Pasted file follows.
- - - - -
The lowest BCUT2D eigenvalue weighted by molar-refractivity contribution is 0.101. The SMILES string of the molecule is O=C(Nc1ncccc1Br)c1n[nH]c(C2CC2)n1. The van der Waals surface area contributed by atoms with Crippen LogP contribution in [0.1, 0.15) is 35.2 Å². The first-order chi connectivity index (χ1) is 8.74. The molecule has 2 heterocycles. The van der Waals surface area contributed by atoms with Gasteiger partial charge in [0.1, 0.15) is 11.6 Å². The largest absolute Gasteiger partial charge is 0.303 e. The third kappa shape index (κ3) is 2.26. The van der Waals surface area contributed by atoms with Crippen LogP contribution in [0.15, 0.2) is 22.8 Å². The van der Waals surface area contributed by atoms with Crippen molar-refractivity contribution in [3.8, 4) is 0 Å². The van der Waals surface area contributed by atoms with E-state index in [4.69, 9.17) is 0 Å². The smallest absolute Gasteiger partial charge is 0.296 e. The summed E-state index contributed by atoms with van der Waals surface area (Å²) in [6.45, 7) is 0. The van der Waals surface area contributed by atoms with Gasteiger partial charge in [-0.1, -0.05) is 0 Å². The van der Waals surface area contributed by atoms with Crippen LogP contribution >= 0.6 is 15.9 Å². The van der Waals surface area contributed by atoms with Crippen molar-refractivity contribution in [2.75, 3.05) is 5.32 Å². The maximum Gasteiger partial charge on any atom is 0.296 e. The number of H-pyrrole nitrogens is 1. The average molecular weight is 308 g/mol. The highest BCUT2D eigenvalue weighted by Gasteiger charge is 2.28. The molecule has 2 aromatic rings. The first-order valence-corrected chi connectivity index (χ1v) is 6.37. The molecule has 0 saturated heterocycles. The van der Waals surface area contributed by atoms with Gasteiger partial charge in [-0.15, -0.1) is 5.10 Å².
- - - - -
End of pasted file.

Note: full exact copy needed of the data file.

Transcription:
The lowest BCUT2D eigenvalue weighted by molar-refractivity contribution is 0.101. The SMILES string of the molecule is O=C(Nc1ncccc1Br)c1n[nH]c(C2CC2)n1. The van der Waals surface area contributed by atoms with Crippen LogP contribution in [0.1, 0.15) is 35.2 Å². The first-order chi connectivity index (χ1) is 8.74. The molecule has 2 heterocycles. The van der Waals surface area contributed by atoms with Gasteiger partial charge in [0.1, 0.15) is 11.6 Å². The largest absolute Gasteiger partial charge is 0.303 e. The third kappa shape index (κ3) is 2.26. The van der Waals surface area contributed by atoms with Crippen LogP contribution in [0.15, 0.2) is 22.8 Å². The van der Waals surface area contributed by atoms with Crippen molar-refractivity contribution in [3.8, 4) is 0 Å². The van der Waals surface area contributed by atoms with E-state index in [4.69, 9.17) is 0 Å². The smallest absolute Gasteiger partial charge is 0.296 e. The summed E-state index contributed by atoms with van der Waals surface area (Å²) in [6.45, 7) is 0. The van der Waals surface area contributed by atoms with Gasteiger partial charge in [-0.1, -0.05) is 0 Å². The van der Waals surface area contributed by atoms with Crippen LogP contribution >= 0.6 is 15.9 Å². The van der Waals surface area contributed by atoms with Crippen molar-refractivity contribution in [2.75, 3.05) is 5.32 Å². The maximum Gasteiger partial charge on any atom is 0.296 e. The number of H-pyrrole nitrogens is 1. The average molecular weight is 308 g/mol. The highest BCUT2D eigenvalue weighted by Gasteiger charge is 2.28. The molecule has 2 aromatic rings. The first-order valence-corrected chi connectivity index (χ1v) is 6.37. The molecule has 0 saturated heterocycles. The van der Waals surface area contributed by atoms with Gasteiger partial charge in [-0.15, -0.1) is 5.10 Å².